Raising the awareness of shame, how common it is, and its impact on the body are important. But also focusing on how to overcome these feelings and have compassion for ourselves is critical. Here are some tips from Found coaches to help work through these feelings and take control of your personal health journey! Let’s dive in.

Overcoming shame

1. Add affirmations to your daily routine.

An affirmation is like a mental pushup, do it enough times and your mind will begin to grow positively. When you change the way you talk to yourself, you begin to feel happier and healthier. Positive thoughts lead to positive actions which lead to, you guessed it, positive results. When using affirmations, the key phrase is “I am.” Speak as if you already believe these feelings and put them into action. Start repeating your affirmations every morning while you wash your face or on your drive to work. Here are a few affirmations you can start practicing.

  • I am in the process of becoming the healthiest version of myself.
  • I am healthy and happy.
  • I am right where I should be.

2. Make a list of 3 things you are grateful for.

Gratitude may impact your day in a way you never thought possible. Taking five to ten minutes each morning to write, type, or say out loud the things you are grateful for can and will enhance positive feelings. You’ll remember all of the things you do have, and it’ll help adjust feelings of inadequacy. There’s no right or wrong rules or way when listing what you’re grateful for. We’ve thought of a couple to help you begin.

  • I am grateful for the roof above my head.
  • I am grateful for my body that carries me day in and day out.
  • I am grateful for my family, who love and support me.
  • I am grateful for the way I show up for myself.

3. Use positive self-talk.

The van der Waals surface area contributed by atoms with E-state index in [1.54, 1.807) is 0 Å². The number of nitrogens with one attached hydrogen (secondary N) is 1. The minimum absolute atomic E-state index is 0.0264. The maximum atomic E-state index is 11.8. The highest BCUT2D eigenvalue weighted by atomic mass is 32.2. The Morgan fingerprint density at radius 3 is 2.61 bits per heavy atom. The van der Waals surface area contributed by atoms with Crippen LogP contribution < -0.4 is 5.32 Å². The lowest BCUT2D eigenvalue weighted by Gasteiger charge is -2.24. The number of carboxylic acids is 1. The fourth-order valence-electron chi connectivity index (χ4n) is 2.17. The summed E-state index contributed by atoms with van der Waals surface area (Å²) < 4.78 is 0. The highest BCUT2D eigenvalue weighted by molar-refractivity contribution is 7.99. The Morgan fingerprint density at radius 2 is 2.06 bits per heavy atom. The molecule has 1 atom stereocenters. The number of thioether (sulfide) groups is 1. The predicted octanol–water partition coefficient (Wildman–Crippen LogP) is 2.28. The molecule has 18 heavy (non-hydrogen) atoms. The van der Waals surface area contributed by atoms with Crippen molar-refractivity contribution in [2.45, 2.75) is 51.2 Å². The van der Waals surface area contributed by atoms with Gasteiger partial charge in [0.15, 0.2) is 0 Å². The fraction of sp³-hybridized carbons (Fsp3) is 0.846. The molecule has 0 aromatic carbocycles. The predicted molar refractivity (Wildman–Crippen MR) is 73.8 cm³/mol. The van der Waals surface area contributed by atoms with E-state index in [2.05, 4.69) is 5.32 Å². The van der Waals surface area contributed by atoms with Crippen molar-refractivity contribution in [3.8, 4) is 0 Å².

In moments of shame or feelings of not being good enough, you tend to be hard on yourself, focus on the negative, and can even be hurtful to yourself. When you start doing this, ask yourself how you would respond and treat your friend or child-self. Picture this: your friend or child-self is standing or sitting in front of you, asking for advice or needing a shoulder to cry on when they’re feeling lost or not their best. What would you say and how would you act? You would lift them up, tell them all of the good things they’re doing, and remind them it’s going to be okay.

So, if you’re having a bad day, take a moment to give yourself some grace and remind yourself tomorrow is a new day. Remember you’re human. Be kind with your words, raise yourself up, and allow yourself some grace—just how you would give to someone you love.

4. Participate in self-compassion meditations or exercises.

Practicing self-compassion allows you to be kind and understanding of yourself when you’re experiencing pain or suffering. Dr. Kristina Neff offers a variety of self-compassion exercises like breathing positively, journal prompts, and short self-kindness guided meditations. Find a few of Dr. Neff’s offerings below:

To find more of Dr. Kristina Neff’s, Self-Compassion Guided Practices and Exercises, go to her website! Enjoy and sulk in some self-love.

5. Visualize your thoughts and feelings.